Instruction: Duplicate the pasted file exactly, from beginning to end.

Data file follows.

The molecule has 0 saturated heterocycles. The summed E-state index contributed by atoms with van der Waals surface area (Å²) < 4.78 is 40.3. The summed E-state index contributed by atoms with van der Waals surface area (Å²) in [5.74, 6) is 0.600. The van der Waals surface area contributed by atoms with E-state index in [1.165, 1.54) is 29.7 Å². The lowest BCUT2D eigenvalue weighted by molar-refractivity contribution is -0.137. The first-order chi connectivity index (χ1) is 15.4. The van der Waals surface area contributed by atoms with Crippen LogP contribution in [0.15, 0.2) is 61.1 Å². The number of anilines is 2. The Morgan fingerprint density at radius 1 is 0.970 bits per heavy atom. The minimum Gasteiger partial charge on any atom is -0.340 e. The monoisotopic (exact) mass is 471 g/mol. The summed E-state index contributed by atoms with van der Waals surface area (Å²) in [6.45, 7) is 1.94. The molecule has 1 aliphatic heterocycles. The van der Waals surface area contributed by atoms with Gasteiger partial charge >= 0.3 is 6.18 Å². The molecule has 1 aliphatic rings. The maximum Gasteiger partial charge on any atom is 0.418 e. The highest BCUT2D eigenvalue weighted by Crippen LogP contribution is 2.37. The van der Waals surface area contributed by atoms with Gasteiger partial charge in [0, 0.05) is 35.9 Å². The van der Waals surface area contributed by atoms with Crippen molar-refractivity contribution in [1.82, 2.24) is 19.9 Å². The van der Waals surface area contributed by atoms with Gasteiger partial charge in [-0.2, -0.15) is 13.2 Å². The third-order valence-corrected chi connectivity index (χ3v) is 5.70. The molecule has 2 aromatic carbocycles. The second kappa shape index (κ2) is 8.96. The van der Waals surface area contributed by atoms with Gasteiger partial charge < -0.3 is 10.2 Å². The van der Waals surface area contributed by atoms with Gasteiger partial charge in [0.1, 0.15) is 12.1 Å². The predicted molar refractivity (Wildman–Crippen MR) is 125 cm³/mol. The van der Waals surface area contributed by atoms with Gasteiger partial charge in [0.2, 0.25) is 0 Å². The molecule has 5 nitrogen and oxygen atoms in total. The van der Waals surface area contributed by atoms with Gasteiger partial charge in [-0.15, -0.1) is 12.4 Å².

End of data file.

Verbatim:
The molecule has 0 saturated heterocycles. The summed E-state index contributed by atoms with van der Waals surface area (Å²) < 4.78 is 40.3. The summed E-state index contributed by atoms with van der Waals surface area (Å²) in [5.74, 6) is 0.600. The van der Waals surface area contributed by atoms with E-state index in [1.165, 1.54) is 29.7 Å². The lowest BCUT2D eigenvalue weighted by molar-refractivity contribution is -0.137. The first-order chi connectivity index (χ1) is 15.4. The van der Waals surface area contributed by atoms with Crippen LogP contribution in [0.15, 0.2) is 61.1 Å². The number of anilines is 2. The Morgan fingerprint density at radius 1 is 0.970 bits per heavy atom. The minimum Gasteiger partial charge on any atom is -0.340 e. The monoisotopic (exact) mass is 471 g/mol. The summed E-state index contributed by atoms with van der Waals surface area (Å²) in [6.45, 7) is 1.94. The molecule has 1 aliphatic heterocycles. The van der Waals surface area contributed by atoms with Gasteiger partial charge >= 0.3 is 6.18 Å². The molecule has 1 aliphatic rings. The maximum Gasteiger partial charge on any atom is 0.418 e. The highest BCUT2D eigenvalue weighted by Crippen LogP contribution is 2.37. The van der Waals surface area contributed by atoms with Gasteiger partial charge in [0, 0.05) is 35.9 Å². The van der Waals surface area contributed by atoms with Crippen molar-refractivity contribution in [1.82, 2.24) is 19.9 Å². The van der Waals surface area contributed by atoms with Gasteiger partial charge in [-0.2, -0.15) is 13.2 Å². The third-order valence-corrected chi connectivity index (χ3v) is 5.70. The molecule has 2 aromatic carbocycles. The second kappa shape index (κ2) is 8.96. The van der Waals surface area contributed by atoms with Gasteiger partial charge < -0.3 is 10.2 Å². The van der Waals surface area contributed by atoms with Gasteiger partial charge in [0.1, 0.15) is 12.1 Å². The predicted molar refractivity (Wildman–Crippen MR) is 125 cm³/mol. The van der Waals surface area contributed by atoms with Gasteiger partial charge in [0.2, 0.25) is 0 Å². The molecule has 5 nitrogen and oxygen atoms in total. The van der Waals surface area contributed by atoms with Gasteiger partial charge in [-0.15, -0.1) is 12.4 Å².